Excerpt: Lock’s Quest has got to be the most unique Nintendo DS video in the year of our Lord 2008. 5th Cell combined a role playing video game with a real time strategy game in a fantasy world set in the past. Confused yet? Well I was until I played the DS game published by THQ. There are three phases to a level in Lock’s Quest. The first one is the town stage where the player talks to different characters moving the story along.
Conclusion: The game is ultimately also a bit short. You may expect that, it being just an episode, but even with the straightforward puzzles it is still noticeably briefer than the usual Telltale episodes. This isn’t necessarily a problem as the story remains interesting all the way through, and just when you expect it to end it obviously doesn’t.
Pros: Decidedly Back To The Future in every way. A worthy next chapter.
Cons: Short even for a Telltale episode, with simple hand-holding puzzles.
Excerpt: The Internet is chock-full of flash-based games in which you build a fortress and then protect it from invading armies, zombies, or cows. In Lock's Quest, developer 5th Cell has taken the addictive qualities of those games and deepened the experience with strategy and role-playing elements. The result is an exciting and engaging genre-blending game packed with action.
Pros: Building defenses is easy and intuitive, Great variety of mission objectives, Intuitive stylus-intensive controls, Challenging multiplayer mode is icing on the cake
Cons: Camera view can make it difficult to build on some maps, Occasional control snag when the screen gets crowded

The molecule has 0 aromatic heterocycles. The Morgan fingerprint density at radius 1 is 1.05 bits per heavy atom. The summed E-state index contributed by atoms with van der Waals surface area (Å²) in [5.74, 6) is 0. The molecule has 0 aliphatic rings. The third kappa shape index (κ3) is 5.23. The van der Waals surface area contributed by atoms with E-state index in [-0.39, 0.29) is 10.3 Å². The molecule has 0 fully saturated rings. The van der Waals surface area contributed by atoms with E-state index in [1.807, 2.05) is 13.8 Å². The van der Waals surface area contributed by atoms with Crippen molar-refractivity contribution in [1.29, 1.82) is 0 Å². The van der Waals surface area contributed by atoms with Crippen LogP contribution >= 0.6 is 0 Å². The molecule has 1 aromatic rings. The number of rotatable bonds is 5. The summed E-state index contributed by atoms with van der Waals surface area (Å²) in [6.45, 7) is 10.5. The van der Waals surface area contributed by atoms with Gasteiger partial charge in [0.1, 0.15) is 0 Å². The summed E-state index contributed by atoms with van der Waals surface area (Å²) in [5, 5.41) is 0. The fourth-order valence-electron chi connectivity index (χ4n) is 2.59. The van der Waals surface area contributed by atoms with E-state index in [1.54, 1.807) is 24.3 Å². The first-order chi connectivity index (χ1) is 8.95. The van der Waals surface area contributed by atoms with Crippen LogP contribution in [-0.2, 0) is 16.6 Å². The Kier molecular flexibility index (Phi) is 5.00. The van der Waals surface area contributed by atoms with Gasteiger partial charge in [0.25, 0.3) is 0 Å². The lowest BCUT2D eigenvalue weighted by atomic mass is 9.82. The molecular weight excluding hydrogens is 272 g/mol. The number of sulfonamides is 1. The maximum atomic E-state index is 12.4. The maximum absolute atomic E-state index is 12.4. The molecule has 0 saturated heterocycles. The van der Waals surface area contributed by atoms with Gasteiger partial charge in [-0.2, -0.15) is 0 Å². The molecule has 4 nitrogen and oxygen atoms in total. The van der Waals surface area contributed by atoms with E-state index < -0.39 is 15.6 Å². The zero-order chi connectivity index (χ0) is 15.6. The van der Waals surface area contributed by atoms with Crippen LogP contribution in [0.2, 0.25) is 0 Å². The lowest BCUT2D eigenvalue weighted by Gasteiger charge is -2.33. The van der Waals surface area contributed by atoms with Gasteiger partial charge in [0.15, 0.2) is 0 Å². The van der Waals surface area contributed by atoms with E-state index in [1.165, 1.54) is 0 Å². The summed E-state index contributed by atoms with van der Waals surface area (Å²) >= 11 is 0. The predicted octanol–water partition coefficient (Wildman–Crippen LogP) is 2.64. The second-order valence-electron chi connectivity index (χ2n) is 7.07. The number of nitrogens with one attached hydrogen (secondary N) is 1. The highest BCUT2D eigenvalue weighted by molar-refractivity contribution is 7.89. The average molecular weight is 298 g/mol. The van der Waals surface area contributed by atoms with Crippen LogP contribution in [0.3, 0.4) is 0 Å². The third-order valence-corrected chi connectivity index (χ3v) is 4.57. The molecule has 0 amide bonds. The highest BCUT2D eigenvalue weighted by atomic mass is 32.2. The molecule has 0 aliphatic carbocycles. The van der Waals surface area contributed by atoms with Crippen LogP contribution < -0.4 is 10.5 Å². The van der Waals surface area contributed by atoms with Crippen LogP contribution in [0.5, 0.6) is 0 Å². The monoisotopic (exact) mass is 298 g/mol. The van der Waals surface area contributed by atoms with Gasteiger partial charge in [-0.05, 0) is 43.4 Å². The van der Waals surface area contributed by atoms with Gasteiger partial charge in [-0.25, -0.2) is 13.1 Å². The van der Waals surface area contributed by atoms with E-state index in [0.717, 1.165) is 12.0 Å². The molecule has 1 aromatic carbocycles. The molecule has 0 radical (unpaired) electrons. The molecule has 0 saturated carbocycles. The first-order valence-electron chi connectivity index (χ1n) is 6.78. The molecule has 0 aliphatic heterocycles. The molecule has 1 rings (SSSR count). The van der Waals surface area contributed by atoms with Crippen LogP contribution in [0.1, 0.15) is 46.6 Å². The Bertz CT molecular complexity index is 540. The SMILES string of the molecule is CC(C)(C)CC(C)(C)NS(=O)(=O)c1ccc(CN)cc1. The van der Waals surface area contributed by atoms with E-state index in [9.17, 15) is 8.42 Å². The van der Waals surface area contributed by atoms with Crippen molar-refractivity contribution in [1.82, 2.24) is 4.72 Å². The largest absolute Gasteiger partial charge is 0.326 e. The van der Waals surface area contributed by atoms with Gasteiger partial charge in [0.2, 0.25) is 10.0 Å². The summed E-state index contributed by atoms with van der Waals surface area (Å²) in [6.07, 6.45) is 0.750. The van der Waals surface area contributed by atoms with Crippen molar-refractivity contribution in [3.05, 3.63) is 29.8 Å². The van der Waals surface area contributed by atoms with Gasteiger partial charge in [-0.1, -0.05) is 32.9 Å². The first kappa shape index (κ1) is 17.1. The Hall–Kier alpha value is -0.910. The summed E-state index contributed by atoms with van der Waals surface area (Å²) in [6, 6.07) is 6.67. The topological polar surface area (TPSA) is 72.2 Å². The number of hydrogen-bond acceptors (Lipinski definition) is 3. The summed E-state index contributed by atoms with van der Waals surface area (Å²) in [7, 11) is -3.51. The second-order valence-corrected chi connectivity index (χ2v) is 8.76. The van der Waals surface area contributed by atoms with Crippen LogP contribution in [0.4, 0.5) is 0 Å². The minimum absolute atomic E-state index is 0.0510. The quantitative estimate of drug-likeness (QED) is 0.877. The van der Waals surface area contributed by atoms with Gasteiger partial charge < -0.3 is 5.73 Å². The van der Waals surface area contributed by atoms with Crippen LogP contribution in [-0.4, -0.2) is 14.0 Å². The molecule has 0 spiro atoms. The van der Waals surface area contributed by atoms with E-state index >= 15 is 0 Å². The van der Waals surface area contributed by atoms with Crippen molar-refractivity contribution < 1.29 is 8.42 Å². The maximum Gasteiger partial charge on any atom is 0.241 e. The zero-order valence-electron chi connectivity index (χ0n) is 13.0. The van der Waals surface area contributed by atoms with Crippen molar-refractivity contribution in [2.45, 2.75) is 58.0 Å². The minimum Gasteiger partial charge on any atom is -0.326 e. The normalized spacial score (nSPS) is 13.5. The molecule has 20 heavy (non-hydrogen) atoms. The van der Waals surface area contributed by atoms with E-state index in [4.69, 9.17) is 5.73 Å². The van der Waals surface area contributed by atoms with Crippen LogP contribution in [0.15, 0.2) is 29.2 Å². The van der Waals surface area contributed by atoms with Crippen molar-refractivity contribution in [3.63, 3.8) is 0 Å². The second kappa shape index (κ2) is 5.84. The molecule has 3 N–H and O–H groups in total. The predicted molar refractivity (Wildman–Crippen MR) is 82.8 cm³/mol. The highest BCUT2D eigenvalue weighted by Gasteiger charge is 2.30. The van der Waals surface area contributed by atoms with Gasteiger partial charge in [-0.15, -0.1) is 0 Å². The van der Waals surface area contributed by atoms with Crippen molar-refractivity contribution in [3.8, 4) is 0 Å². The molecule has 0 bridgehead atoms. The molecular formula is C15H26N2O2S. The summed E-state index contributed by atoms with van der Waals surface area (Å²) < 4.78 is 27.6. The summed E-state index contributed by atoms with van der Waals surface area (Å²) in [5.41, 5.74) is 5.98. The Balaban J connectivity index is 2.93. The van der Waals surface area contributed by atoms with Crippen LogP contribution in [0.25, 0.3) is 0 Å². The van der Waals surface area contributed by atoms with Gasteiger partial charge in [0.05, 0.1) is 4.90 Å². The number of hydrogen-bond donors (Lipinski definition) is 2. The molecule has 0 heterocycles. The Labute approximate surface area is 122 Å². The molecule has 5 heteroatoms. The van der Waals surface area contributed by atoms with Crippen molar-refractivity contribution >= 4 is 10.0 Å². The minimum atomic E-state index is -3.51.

Summary: Parents need to know that this delightful and engaging E-rated game is too hard for young kids. Even if they could play, some of the items you need to make your defenses are too small for even an adult to latch onto with the DS stylus. The game has very mild fantasy violence in the form of punching and detonating bombs as the main character strives to protect his hometown from the invasion of baddies.
Excerpt: Tower defence is one of my favourite genres in gaming. And oddly enough my first (and to date still my best) experiences with tower defence games came in the form of that beast of the RTS genre – Starcraft. The map editor included with Starcraft has given rise to a massive community of online gamers who play Starcraft, not to battle it out in the main RTS part of the game, but to play one of the hundreds of thousands of user created maps.
Conclusion: If you enjoy time-sink games with good plot and heavy stylus-use, I highly recommend picking up Lock’s Quest–you’ll find it an example of a well put together game in an era where that seems to be increasingly rare.
Excerpt: Locks Quest is a fantastically inventive game that mixes the construction modes of Ramparts and Desktop Tower Defence with real-time strategy, and a little role playing, to create one of the Nintendo DSs most compelling games. It looks and sounds great, has plenty of content and a genuine sense of originality and fun, making it stand out in the overcrowded DS market.